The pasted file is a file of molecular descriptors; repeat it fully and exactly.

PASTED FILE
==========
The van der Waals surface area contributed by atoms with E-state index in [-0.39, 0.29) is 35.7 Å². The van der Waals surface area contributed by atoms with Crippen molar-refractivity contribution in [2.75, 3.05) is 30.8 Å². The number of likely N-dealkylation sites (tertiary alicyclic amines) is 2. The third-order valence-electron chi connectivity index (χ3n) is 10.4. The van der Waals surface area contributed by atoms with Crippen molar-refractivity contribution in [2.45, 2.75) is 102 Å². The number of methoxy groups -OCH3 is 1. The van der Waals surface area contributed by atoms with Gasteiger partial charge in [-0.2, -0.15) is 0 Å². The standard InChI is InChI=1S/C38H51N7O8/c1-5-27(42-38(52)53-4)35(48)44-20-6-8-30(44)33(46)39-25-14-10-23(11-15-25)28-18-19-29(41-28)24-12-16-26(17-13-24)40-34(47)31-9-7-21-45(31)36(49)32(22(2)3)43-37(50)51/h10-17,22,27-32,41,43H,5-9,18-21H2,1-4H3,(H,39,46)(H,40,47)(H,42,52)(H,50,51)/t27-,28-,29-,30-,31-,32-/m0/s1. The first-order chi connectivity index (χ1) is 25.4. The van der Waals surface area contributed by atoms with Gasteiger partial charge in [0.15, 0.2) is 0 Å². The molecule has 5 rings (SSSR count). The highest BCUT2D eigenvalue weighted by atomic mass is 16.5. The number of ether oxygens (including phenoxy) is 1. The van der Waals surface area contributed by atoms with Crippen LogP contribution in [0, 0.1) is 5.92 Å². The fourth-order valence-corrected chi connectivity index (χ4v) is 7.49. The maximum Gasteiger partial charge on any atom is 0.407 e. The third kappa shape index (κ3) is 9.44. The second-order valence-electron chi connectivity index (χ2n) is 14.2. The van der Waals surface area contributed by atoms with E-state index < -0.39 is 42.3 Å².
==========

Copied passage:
The van der Waals surface area contributed by atoms with E-state index in [-0.39, 0.29) is 35.7 Å². The van der Waals surface area contributed by atoms with Crippen molar-refractivity contribution in [2.75, 3.05) is 30.8 Å². The number of likely N-dealkylation sites (tertiary alicyclic amines) is 2. The third-order valence-electron chi connectivity index (χ3n) is 10.4. The van der Waals surface area contributed by atoms with Crippen molar-refractivity contribution in [2.45, 2.75) is 102 Å². The number of methoxy groups -OCH3 is 1. The van der Waals surface area contributed by atoms with Gasteiger partial charge in [-0.2, -0.15) is 0 Å². The standard InChI is InChI=1S/C38H51N7O8/c1-5-27(42-38(52)53-4)35(48)44-20-6-8-30(44)33(46)39-25-14-10-23(11-15-25)28-18-19-29(41-28)24-12-16-26(17-13-24)40-34(47)31-9-7-21-45(31)36(49)32(22(2)3)43-37(50)51/h10-17,22,27-32,41,43H,5-9,18-21H2,1-4H3,(H,39,46)(H,40,47)(H,42,52)(H,50,51)/t27-,28-,29-,30-,31-,32-/m0/s1. The first-order chi connectivity index (χ1) is 25.4. The van der Waals surface area contributed by atoms with Gasteiger partial charge in [0.15, 0.2) is 0 Å². The molecule has 5 rings (SSSR count). The highest BCUT2D eigenvalue weighted by atomic mass is 16.5. The number of ether oxygens (including phenoxy) is 1. The van der Waals surface area contributed by atoms with Crippen LogP contribution in [0, 0.1) is 5.92 Å². The fourth-order valence-corrected chi connectivity index (χ4v) is 7.49. The maximum Gasteiger partial charge on any atom is 0.407 e. The third kappa shape index (κ3) is 9.44. The second-order valence-electron chi connectivity index (χ2n) is 14.2. The van der Waals surface area contributed by atoms with E-state index < -0.39 is 42.3 Å².